Discover Boring Businesses that Quietly Rake in the Cash

Interview with the founder of Secrets

Paulo Andrade
Founder, Secrets


Ever wondered how a simple idea turned into a successful business? Meet the founder of "Secrets," the password manager that started as a side project during university days.

Imagine balancing studies, a part-time IT job, and game development – that's the founder's journey. It took five years of spare-time dedication to bring Secrets to life. No big team, just one person with a love for solo work.

The founder opens up about the quiet launch, growing from a paid to a free app, and the slow but steady climb.

This is a story of a simple app making about 3000€ a month.

How did you come up with the idea for the business?

While getting my degree at university, I took on a part-time job at the IT department. Among various responsibilities, such as providing technical support for students and faculty members, I also assisted in managing various services provided by the department: faculty email, LDAP service, shell/web hosting services, etc. This is where I first started using a password manager to keep track of credentials for each of these services.

At this point, I had already developed a Mac app in my spare time just for fun (I was really into playing Quake 3, and I built a game server browser called iFrag). After trying a few different password managers on the Mac, I felt I could build one myself as my next project.

I didn't actually start working on it until a few years later, though. I was busy finishing my degree, starting a company with some colleagues, and professionally developing for the iPhone when the SDK came out.

How did you build the product?

I worked on the first version in my free time whenever I could, and it took me 5 years to launch 😅.

How big was your team when you started?

I started alone and it's still just me. I actually enjoy working by myself, and I hire freelance designers or studios for website, app icons and so one when needed.

How did you launch the business?

I launched Secrets as a paid app on the Mac App Store and iOS App Store. I consciously opted for a "soft launch." At that time, there was no TestFlight, and only a few friends were using the app. Launching as a paid app allowed me to slowly accumulate users and address any issues that my friends and I hadn't encountered yet. Shortly after the launch, I switched from paid to free with in-app purchases.

At this point, I primarily experimented with sponsorships on Mac and iOS-related websites. At one point, I even sponsored Daring Fireball (well-known in the Mac community). I must have spent around 6000€ at the time on various sponsorships. While that did increase my user base, I wouldn't consider any of those sponsorships successful. Note that I still had a full-time job at this point, and Secrets was still a hobby.

How have you grown the business since its launch?

I continued working on Secrets, and with time, it started growing organically. I worked for Apple as a contractor for a few years and eventually had to make a decision between continuing to work on Secrets or being hired by Apple*. Secrets wasn't making much money, probably less than 1000€/month, but I decided it was now or never. So, I finally started working on it full-time.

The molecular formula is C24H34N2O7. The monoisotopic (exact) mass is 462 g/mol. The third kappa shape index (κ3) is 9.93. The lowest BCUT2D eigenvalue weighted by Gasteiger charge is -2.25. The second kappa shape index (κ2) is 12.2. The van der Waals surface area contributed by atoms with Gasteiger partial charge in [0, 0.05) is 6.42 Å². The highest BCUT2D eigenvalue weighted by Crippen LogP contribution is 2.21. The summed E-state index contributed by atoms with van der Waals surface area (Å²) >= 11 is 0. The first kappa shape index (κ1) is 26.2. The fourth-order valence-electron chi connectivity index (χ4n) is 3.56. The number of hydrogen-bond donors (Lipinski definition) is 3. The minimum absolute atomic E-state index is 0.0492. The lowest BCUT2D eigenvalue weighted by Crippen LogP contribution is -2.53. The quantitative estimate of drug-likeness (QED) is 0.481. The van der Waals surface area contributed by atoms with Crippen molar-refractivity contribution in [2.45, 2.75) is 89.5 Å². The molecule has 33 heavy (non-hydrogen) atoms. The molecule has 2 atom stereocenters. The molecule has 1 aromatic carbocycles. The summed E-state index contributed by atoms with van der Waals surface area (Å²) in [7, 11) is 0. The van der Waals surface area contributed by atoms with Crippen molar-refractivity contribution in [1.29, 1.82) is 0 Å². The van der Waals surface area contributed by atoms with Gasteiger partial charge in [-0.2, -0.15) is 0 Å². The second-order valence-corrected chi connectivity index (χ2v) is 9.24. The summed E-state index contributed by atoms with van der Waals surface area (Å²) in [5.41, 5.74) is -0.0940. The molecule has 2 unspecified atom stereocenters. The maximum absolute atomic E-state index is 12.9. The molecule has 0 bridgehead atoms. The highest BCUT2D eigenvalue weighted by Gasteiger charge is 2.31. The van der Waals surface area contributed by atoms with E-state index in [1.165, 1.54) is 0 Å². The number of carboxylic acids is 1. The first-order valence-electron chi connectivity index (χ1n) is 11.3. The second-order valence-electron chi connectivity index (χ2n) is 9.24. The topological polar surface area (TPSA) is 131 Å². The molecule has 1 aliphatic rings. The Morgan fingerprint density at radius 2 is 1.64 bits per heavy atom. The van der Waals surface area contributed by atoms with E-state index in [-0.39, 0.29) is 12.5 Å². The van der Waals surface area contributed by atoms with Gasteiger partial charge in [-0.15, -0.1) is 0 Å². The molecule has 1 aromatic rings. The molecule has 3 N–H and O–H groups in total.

I started a personal blog, became more active on Twitter, and made sure to contact various bloggers and Apple-related websites whenever I launched anything. Most of these contacts were ignored, but some weren't, and the results were certainly better than my previous paid marketing attempts. I also distinctly remember that whenever there was some negative news about my competitors, I would clearly see a bump in downloads and purchases.

Secrets ended up appearing on various websites, including some print magazines, and eventually even got featured by Apple on both the Mac and iOS App Stores.

*Apple employees are not allowed to work on apps outside their job for any of Apple's platforms.

What are the main marketing channels that work out for you?

With time I’ve developed a couple of relationships with Apple-centric websites that will usually cover updates to Secrets. I also try to use Product Hunt, Reddit and Twitter to announce any major updates.

Paid advertisement hasn’t been very fruitful in the past. I’m currently giving it another shot with Apple Search Ads, and although I’m just starting there seems to be some potential in using it for App Stores other than the US where the price for tap is just too much for me to compete.

But mainly growth comes organically.

Which tools do you use most often to help grow your business?

I use AppFigures to keep track of revenue and ratings/reviews, and CloudFlare analytics to check for any referrals driving traffic to my site.

What is the business model?

Secrets has been a freemium app for most of its life. In contrast to many of its competitors, Secrets has always had one-time purchase options. This has always been a selling point for many users who simply dislike subscriptions.

Recently, I launched a major update, Secrets 4, that's now a universal app (all purchases are valid on both macOS and iOS), continues to offer one-time purchases but also introduces subscription options if you're so inclined.

One-Time Purchases:

  • Editing for 59.99$: Allows editing of items
  • Sharing for 39.99$: Allows sharing vaults
  • Editing + Sharing at 89.99$: Discounted pack of both the previous purchases


  • Monthly for 2.99$
  • Yearly for 29.99$

What do your finances look like?

I average around 3000€/month in revenue and 5€/month in expenses for supporting services (excluding the 99€/year for the Apple Developer Program).